About 40,000 'illegal' pigs an hour will be entering the European food chain in January and bacon, ham and pizzas containing their meat is destined for Britain's supermarkets, corner shops and restaurants, according to Britain's National Pig Association (NPA).
The pigs will come from continental farms where sows are still confined in individual steel cages known as "stalls" — a practice outlawed by European Union animal welfare legislation from Jan. 1, 2013.
Stalls have not been used in the UK for many years, but figures released by Brussels this month show that with the continental ban only days away, 80 percent of European Union countries have not yet complied with the ban.
Even allowing for a last minute rush to remove sows from stalls and house them in new group pens, this indicates that nearly two million pigs a week from farms operating illegally will be delivered to Europe's processing plants, according to Britain's National Pig Association.
"It makes a mockery of Europe's animal welfare legislation," says NPA chairman Richard Longthorp. "As the United Kingdom imports around 60 percent of its pork — much of it as processed food such as ham and bacon — shoppers will need to be very careful about what they choose from supermarket shelves and when eating out in restaurants."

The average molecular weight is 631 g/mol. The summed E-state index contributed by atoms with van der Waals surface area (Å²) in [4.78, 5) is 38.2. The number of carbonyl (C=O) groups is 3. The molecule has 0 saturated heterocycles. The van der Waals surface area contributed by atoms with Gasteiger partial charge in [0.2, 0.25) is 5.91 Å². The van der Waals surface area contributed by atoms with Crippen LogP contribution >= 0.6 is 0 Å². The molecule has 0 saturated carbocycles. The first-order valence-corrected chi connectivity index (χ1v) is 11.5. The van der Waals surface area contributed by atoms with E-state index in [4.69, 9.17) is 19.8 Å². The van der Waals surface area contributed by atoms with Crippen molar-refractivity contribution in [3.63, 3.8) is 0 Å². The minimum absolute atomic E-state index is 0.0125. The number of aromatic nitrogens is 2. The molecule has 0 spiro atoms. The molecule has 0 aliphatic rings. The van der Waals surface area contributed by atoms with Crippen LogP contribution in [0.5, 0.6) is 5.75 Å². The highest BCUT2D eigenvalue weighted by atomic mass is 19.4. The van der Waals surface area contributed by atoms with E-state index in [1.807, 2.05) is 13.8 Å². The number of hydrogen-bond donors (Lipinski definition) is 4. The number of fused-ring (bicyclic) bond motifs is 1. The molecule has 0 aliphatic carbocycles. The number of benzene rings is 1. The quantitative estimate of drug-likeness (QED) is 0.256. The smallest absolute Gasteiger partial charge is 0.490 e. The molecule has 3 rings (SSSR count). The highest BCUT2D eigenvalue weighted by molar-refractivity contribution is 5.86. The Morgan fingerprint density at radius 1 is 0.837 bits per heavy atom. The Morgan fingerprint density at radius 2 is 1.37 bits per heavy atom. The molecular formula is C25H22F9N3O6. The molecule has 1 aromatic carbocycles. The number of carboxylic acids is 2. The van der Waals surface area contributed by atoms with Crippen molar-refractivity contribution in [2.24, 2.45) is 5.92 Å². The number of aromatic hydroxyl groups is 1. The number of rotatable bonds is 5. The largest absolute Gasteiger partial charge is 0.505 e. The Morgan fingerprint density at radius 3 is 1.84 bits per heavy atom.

NPA is urging British shoppers who care about animal welfare not to buy imported pork or processed pork products such as bacon, until all European Union member countries have complied with the stalls ban.
"The major British supermarkets have promised they will not sell pork from continental farms operating illegally but our concern is that in many cases these farms will be difficult to identify and everybody admits that imported processed foods will be almost impossible to trace," said NPA general manager Dr. Zoe Davies.
"Our advice to shoppers is always to look for the independent Red Tractor logo on the pack, which is an absolute guarantee that the product comes from a British pig farm where keeping sows in stalls has been banned for over a decade."
The data published by Brussels this month shows France is only 33 percent compliant with the European stalls ban, Germany only 48 percent and Ireland only 57 percent. Other countries unable to hit the January 2013 deadline include Belgium, Italy, the Netherlands and Spain.